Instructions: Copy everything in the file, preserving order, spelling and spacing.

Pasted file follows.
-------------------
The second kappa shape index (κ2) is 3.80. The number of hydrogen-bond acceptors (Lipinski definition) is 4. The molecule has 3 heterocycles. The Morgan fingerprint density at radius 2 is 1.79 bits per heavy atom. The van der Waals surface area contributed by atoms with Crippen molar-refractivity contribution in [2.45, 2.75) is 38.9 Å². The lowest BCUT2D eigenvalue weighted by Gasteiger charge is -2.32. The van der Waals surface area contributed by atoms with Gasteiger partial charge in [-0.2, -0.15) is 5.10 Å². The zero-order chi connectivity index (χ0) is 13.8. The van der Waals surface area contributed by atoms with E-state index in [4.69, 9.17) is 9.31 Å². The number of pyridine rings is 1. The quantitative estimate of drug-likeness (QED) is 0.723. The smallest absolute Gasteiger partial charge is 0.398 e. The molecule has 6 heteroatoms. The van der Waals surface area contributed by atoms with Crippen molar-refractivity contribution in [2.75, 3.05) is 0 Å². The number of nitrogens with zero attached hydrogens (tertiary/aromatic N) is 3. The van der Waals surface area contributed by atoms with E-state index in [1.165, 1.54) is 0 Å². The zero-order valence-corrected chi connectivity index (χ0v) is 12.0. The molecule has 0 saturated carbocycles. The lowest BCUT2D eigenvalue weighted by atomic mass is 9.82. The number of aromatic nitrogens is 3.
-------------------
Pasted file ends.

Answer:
The second kappa shape index (κ2) is 3.80. The number of hydrogen-bond acceptors (Lipinski definition) is 4. The molecule has 3 heterocycles. The Morgan fingerprint density at radius 2 is 1.79 bits per heavy atom. The van der Waals surface area contributed by atoms with Crippen molar-refractivity contribution in [2.45, 2.75) is 38.9 Å². The lowest BCUT2D eigenvalue weighted by Gasteiger charge is -2.32. The van der Waals surface area contributed by atoms with Gasteiger partial charge in [-0.2, -0.15) is 5.10 Å². The zero-order chi connectivity index (χ0) is 13.8. The van der Waals surface area contributed by atoms with E-state index in [4.69, 9.17) is 9.31 Å². The number of pyridine rings is 1. The quantitative estimate of drug-likeness (QED) is 0.723. The smallest absolute Gasteiger partial charge is 0.398 e. The molecule has 6 heteroatoms. The van der Waals surface area contributed by atoms with Crippen molar-refractivity contribution in [2.75, 3.05) is 0 Å². The number of nitrogens with zero attached hydrogens (tertiary/aromatic N) is 3. The van der Waals surface area contributed by atoms with E-state index in [1.165, 1.54) is 0 Å². The zero-order valence-corrected chi connectivity index (χ0v) is 12.0. The molecule has 0 saturated carbocycles. The lowest BCUT2D eigenvalue weighted by atomic mass is 9.82. The number of aromatic nitrogens is 3.